WHEN BEAVER BRIDGES WAS AWARDED THE CONTRACT TO PROVIDE A REPLACEMENT BRIDGE STRUCTURE FOR AN EARLY 19TH CENTURY SUSPENSION BRIDGE NEAR FALKIRK, SCOTLAND THE LOGICAL AND OPERATIONAL CHALLENGE COULD NOT BE OVERLOOKED. HENRY BEAVER, A DIRECTOR AT THE COMPANY, DETAILS THE EXPERIENCE
There were very clear instructions for the latest bridge in Scotland that we were responsible for delivering. The new bridge for Falkirk was to be a 35m clear span structure that was 2.5m-wide, and 1.6m-high. It would have a 25m clear span ramp at one end and a semi spiral feature ramp at the other.
The main span was constructed from a 25m main section with a spliced connection at each end. This project is typical of the sort of abnormal indivisible load we are involved in. We manufacture, deliver and install all manner of steel and timber bridges for permanent and temporary use all over the UK and Europe. These can be modular in nature or long or wide but normally we do not breach standard C&U in gross vehicle weight.
Due to the complex and often non-linear nature of the projects we are involved in, we opted for some specialist transport equipment. Our prime mover is a STGO 6×2 tag axle Scania with a steerable rear axle. As far as we know there are only a handful of these in the UK and it really does make a difference.
Access to sites can be tricky and so all powered steered axles prove a real bonus, especially with a decent trailer man steering and watching from the rear. We mostly run our own transport just for our internal requirements as this gives us the ultimate in flexibility but we do turn to the wider heavy haulage industry and private escort firms from time to time depending on project and overall workload.
This particular bridge project required three loads of bridge and a 500-tonne Liebherr crane working at full ballast, This combination meant there was quite a logistical undertaking to get everything coordinated, into the right geographical area and access onto a tight site, which only had room for the crane and one truck at a time.
After a frantic period consisting of design check, procurement, fabrication, painting and non-slip coating of the bridge sections, the transport team were dispatched to Doncaster to load out from the paint shop. As anyone involved in the movement of finished high-value goods is aware, this process can be tricky and time-consuming to ensure that everything is just so, and that nothing is damaged or forgotten about. The trucks left in convoy heading for Glasgow services that night, ready for an early morning run in the next day.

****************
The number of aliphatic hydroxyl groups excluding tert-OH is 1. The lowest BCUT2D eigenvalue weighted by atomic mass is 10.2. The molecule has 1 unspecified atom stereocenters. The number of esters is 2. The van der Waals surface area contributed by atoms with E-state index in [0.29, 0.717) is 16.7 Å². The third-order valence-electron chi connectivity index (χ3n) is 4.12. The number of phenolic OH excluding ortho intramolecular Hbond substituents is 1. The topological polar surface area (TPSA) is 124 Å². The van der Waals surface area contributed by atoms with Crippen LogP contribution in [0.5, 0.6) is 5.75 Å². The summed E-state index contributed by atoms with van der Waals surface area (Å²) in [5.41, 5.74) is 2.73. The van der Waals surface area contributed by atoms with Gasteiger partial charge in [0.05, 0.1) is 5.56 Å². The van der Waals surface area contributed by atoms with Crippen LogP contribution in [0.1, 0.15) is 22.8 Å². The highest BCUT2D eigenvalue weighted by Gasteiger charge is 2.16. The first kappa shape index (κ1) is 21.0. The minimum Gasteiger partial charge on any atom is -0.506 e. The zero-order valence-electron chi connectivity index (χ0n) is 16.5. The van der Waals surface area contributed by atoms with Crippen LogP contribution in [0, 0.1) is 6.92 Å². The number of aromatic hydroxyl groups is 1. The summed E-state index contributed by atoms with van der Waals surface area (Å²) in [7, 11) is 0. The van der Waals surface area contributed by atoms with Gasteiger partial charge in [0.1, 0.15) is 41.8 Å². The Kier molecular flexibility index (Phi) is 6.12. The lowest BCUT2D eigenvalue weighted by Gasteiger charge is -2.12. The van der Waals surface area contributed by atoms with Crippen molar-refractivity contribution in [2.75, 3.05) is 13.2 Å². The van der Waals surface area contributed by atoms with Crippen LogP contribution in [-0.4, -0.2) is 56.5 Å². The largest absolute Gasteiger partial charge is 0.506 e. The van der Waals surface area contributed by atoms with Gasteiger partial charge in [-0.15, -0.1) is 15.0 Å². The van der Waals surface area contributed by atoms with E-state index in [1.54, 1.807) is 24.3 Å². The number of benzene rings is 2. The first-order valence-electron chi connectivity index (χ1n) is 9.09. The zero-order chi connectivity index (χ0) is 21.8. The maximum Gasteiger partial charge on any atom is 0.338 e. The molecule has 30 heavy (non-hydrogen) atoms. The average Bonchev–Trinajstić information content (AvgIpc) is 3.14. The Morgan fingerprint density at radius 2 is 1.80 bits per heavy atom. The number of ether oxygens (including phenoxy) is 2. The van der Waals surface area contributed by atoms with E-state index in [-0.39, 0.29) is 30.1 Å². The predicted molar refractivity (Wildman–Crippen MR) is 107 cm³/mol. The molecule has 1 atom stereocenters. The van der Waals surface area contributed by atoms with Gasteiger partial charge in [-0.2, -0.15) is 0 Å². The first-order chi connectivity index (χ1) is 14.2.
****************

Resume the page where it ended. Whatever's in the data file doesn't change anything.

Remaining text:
The team set out early and accessed the staging area – a large municipal car park opposite the golf club and next to a large park – and set about preparing the bridge for installation.
This process involved hanging service ducts mounted to clips under the bridge, and checking the splice connections and carrying out any touchup painting to damage that might have occurred whilst in transit.
As this work was taking place, the mobile crane and ballast trucks arrived. Whyte’s crane hire was asked by the main contractor to provide its LTM-1500 8.1, and had the unenviable task of trying to thread this monster into a very small area and get rigged ready to receive the truck and bridge. The crane came with two ballast wagons in the form of Scania V8 6×4 units with crane ballast trailer grossing at about 100 tonnes each which carried the mats, winch, ballast, lifting tackle and the whole myriad of equipment needed to set up the crane ready for work.
MOVED INTO POSITION
This process took over five hours, which coincided neatly with the conclusion of the prep work on the bridge units. Shortly afterwards, the bridge team started bringing the bridge components down the road and then backing them into site and up to the crane.
The team slung the bridge units and packed them up on timber cribs to get them level and square to each other. Once this job was complete, the splice connection was effected and the main span was ready to lift.
On any lift, good and clear communication is key, and over a distance such as the one we were faced with, radios were the only way to keep things safe and efficient. After slinging the main span, it was carefully lifted out over the river and onto it’s new foundations.
The far access ramp was then backed into site and lifted straight from the transporter truck out over the whole of the main span and into position on the far bank. With near side spiral ramp still a few weeks away, it was time to start packing up the bridge team ready for the journey South with Whytes electing to leave things until the next day to de-rig the crane.